access web 3 by decentralized identity

Here is the session called “Decentralized Identity: Access to Web3”. This occurred on the second day of the conference, Friday 15th at 3:00 PM (EST), where we had Alexandra Kons Editor in Chief at BeInCrypto as the host.

The session discussed the topic of decentralized identification, the current state, and the role it will play in Web3. The speakers are:

  • Kerman Kohli – Founder at ARCxa
  • Harry Zhang – Co-founder & Project Lead at Project Galaxy
The Current State of Web3 and Drivers

First, Alexandra the host of the discussion opened up the session. She asked the panelists about the current state of Web3 and their motivation. Harry mentioned the ability to aggregate everything and bring data back to users so that they own their data. Kerman spoke about reducing the cost of trust. Naturally, with an open-source data layer, you can minimize the time to trust. In addition, the amount of energy needed to build trust in communities could also be minimized.

Harry felt terms like Web3 and Metaverse are buzzwords. He touched on the current issues of Web3: Issues like scalability, security, and the need for improvement. He suggested, that if addressed, productivity can improve. Kerman was less concerned about technology because he felt social issues around Web3 needed solutions.

Then, Kerman felt a lot more realism needs to be in the space. We should ask harder questions like why does the metaverse matter?

The State of Digital Identity Now and in 10 Years

The discussion moved towards digital identity. Kerman gave his views first. He felt that digital identity exists today. Twitter’s native NFT support for PFPs is such an example. ENS domains are also handled to one’s identity. However, these are not programmatically enforced.

Then, 10 years from now there is a possibility of one coherent decentralized identity. Where everything could be on-chain. This could include social behavior and contributions as well as skills and credentials. In addition, Kerman added that we need to align on definitions. Once aligned, we need to decide which definitions add value.

Then, Harry responded by saying identity has 2 parts:

  • A digital identity that contains a legal name, passport, Twitter handle, or address.
  • The second part identifies you as a person.

This could include your likes, your behavior, your background, and your achievements. A digital identity would map everything together. Allowing you to identify yourself everywhere and preferably securely and privately. In 10 years he sees it as an aggregated data layer that users own and applications ask for access to.

The Importance of a Decentralized Digital Identity Ownership

Right now companies like Google, Tik Tok, and Facebook have control over user data. They are monetizing from user behavior and user data identity. Therefore, Harry went on to say users can choose if they want to monetize their data. Users can choose whether they want to grant access to others.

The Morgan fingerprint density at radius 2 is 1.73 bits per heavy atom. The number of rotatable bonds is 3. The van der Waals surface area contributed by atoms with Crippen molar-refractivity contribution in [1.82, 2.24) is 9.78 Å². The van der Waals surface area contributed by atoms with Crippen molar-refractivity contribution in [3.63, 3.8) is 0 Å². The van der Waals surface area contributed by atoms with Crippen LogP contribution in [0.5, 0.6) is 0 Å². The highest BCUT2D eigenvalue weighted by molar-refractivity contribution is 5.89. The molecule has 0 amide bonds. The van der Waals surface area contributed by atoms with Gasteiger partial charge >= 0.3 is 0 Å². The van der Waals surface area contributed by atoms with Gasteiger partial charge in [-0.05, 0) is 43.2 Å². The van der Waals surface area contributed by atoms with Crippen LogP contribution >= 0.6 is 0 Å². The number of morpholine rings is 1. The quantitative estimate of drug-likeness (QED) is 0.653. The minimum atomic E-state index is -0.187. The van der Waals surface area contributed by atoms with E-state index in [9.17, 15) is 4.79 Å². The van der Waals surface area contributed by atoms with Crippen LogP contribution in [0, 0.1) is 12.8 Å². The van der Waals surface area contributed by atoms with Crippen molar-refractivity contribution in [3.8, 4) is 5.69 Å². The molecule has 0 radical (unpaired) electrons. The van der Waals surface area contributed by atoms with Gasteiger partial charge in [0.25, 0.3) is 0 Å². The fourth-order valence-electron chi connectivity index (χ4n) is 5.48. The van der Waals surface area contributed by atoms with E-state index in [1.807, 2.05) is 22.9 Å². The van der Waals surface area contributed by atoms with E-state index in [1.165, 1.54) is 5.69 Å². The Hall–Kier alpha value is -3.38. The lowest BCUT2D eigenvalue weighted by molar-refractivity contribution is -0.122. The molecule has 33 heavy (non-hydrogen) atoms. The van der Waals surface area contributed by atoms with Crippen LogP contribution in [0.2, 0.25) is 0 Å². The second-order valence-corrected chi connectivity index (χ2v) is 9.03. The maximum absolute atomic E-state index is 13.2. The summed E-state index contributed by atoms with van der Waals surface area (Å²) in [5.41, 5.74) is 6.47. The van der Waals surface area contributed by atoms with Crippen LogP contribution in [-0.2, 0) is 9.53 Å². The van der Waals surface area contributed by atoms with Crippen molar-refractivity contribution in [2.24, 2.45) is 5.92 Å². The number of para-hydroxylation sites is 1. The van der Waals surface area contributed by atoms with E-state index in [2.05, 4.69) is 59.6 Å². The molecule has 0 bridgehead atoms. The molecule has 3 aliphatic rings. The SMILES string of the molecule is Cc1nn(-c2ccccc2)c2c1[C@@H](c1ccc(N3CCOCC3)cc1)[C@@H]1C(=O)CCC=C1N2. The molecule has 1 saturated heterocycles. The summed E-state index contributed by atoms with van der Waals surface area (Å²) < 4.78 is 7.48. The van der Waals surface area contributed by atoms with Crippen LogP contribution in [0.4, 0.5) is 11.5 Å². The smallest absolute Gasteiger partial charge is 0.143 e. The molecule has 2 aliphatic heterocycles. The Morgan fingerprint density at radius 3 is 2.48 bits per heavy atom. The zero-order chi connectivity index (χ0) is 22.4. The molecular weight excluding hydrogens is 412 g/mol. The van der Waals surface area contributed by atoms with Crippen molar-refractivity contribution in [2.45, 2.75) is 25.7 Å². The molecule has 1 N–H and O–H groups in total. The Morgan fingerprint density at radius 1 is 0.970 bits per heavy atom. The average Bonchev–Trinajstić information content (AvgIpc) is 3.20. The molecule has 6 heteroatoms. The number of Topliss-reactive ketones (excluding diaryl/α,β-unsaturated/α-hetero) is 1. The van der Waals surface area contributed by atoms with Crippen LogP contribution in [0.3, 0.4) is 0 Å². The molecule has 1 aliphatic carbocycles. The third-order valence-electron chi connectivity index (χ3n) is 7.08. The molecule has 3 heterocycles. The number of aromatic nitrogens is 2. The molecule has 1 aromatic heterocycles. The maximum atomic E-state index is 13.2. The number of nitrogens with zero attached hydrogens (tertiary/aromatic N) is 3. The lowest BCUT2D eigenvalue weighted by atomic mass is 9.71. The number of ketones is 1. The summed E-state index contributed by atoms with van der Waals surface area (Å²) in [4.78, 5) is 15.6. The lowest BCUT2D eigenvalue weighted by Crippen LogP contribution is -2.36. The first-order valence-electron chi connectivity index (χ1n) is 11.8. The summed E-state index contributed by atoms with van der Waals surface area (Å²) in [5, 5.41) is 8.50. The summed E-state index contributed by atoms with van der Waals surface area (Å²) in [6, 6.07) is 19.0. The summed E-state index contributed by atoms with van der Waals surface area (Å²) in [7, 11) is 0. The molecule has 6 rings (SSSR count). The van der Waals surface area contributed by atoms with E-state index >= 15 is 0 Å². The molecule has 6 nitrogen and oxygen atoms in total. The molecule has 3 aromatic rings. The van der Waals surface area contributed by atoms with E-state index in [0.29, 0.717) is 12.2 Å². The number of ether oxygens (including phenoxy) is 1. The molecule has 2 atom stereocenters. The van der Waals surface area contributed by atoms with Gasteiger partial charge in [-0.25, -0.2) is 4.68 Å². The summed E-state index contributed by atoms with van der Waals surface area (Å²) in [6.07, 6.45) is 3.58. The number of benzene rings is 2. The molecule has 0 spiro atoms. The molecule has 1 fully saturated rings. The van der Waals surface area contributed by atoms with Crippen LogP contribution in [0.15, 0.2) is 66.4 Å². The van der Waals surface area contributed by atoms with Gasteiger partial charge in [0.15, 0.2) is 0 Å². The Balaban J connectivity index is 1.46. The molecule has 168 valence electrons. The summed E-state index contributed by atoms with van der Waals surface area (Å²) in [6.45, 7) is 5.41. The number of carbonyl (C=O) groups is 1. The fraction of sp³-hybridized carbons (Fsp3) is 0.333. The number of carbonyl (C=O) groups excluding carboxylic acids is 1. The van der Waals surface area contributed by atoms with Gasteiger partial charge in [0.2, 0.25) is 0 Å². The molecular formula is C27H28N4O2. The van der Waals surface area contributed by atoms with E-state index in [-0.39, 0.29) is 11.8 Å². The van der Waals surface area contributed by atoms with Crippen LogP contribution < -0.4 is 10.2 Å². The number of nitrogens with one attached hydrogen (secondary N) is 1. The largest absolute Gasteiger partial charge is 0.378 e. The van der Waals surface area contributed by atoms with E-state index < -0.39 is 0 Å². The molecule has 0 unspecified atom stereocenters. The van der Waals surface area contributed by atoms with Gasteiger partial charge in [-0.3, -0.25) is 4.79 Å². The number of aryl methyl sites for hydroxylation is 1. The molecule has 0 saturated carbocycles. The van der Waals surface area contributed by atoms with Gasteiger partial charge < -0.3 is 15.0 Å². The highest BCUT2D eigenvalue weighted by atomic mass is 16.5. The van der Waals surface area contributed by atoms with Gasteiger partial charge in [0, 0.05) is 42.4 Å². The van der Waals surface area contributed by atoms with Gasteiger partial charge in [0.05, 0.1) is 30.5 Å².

Then, he gave an example of sharing between applications. If a user wanted to give Apple Music data to Spotify to improve the user experience on Spotify this is not possible. Currently, user data is not owned by users and is something that needs improvement.

Digital Identity and Mass Adoption

Both Harry and Kerman gave their views on this. Moreover, Harry brought up the point that technology is still quite far behind. There is a lot of work to do in that space. We need an easy way to store private identity data securely.

Then, Kerman insisted on the need to make better products. In other words, the need to make something people care about that adds value to them. Kerman added data is fundamentally very precious but fundamentally is a tool. It is up to Web3 creators to make it a lot better. Here is an example of decentralized identity:

Digital Identity Slowed Down by Centralized Parties

Harry mentioned how he liked blockchain technology. The fact it is permissionless. Creators of products and tools can build on top of each other based on their protocol based on allowed user data. But he also stressed centralized parties could slow down adoption.

As it may affect their revenue and growth. He cannot see companies like Facebook or Google initiating such a process. However, the government is tackling privacy issues. The government is pushing toward are more competitive landscape.

Data in the Web3 World

In addition, the discussion progressed towards data in Web3. Harry expanded on his point around ownership of data. In his view, data in Web3 lets users securely share their information. It also lets users share the amount of information that they desire. This would mean that users own and control the data that they share.

Then, Kerman added that physical and digital blend seamlessly if a digital identifier existed. He went on to say users would not have to share everything. Moreover, the government may ask for KYC based on local regulations. Centralized applications would have to comply with users and what they were willing to share.

Finally, Alexandra finished the discussion by imagining a Web3 data-driven world where users are in control. Simple tasks like remembering passwords would be a thing of the past. Privacy and data control would be in the user’s hands. Eventually, users could share segments of their data as they were in control. However for this vision to come to fruition we require a concerted effort from all parties to make this shift.

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